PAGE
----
FICTION JOSEPH O’CONNOR The Thrill of it All (Harvill Secker) ●●●●●

It’s intriguing to read an artist’s well-documented life from their point of view, especially one whose career ended in controversy. Joseph O’Connor has created his own reality in Robert Goulding, the underdog of a fictional rock band called The Ships. Now broke, divorced and living

without music, Goulding details his youth and friendship with Fran Mulvey, the superstar who was bigger than his band, seeking rock’n’roll salvation. O’Connor avoids the genre’s typical pitfalls: awful band names, superstardom clichés, no integration in musical history. His reference points create a colourful picture of each era, enhanced by details through cleverly placed interview snippets, press clippings and diary entries.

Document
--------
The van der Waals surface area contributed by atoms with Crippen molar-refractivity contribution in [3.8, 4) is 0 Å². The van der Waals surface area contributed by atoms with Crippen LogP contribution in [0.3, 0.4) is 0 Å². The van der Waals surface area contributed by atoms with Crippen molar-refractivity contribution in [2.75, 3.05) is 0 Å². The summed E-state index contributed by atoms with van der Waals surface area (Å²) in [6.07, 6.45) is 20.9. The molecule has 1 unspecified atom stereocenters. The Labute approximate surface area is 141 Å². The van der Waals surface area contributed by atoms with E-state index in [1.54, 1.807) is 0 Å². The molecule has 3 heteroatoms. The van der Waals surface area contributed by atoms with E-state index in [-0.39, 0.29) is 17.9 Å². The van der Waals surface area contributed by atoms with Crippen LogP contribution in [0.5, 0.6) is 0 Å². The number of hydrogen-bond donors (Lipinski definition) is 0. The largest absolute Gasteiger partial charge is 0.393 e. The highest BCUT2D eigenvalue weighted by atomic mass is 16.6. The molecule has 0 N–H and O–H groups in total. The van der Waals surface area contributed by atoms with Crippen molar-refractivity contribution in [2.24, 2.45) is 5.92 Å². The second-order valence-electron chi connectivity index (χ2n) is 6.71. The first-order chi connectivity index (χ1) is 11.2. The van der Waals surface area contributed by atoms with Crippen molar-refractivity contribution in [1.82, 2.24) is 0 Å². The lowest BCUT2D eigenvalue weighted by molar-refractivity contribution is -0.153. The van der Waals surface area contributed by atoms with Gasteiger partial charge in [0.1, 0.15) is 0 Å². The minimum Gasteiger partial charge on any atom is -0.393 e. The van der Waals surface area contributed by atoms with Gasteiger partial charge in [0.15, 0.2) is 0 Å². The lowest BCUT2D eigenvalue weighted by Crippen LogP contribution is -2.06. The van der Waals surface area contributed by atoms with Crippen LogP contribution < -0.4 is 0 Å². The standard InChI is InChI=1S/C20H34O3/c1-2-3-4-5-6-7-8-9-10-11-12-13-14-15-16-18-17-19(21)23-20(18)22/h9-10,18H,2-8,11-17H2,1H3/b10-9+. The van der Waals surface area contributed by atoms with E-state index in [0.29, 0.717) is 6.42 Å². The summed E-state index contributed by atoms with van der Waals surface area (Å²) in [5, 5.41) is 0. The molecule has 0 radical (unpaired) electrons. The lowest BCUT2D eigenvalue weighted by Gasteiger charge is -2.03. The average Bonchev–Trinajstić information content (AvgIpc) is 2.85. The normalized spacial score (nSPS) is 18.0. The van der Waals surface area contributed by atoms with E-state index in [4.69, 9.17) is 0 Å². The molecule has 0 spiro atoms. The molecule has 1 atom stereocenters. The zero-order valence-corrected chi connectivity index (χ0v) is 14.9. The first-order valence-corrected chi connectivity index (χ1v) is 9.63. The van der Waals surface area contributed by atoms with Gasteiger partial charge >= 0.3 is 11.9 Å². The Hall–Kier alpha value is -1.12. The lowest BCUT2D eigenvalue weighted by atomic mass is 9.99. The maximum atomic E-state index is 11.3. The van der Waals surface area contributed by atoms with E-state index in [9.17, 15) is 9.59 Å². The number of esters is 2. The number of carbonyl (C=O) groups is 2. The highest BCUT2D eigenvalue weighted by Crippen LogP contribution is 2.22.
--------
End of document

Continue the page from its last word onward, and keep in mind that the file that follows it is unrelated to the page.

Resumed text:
Simon Sylvester is no mean The Thrill of it All deals with the

storyteller himself. Having honed his skills on Twitter, where he now has over a thousand 140-character stories to his name, his debut novel proves him equally at home with an unlimited word count. At its best, The Visitors is as dark, sad and enchanting as any fireside folk tale. (Ally Nicholl) dark times and hard graft needed to get somewhere, not just the soaring highs of success. As it fast-forwards to the present day, showing how time changes things, it’s easy for the reader to be drawn into tales of teenage dreams, friendship and a real love of music. (Heather McDaid)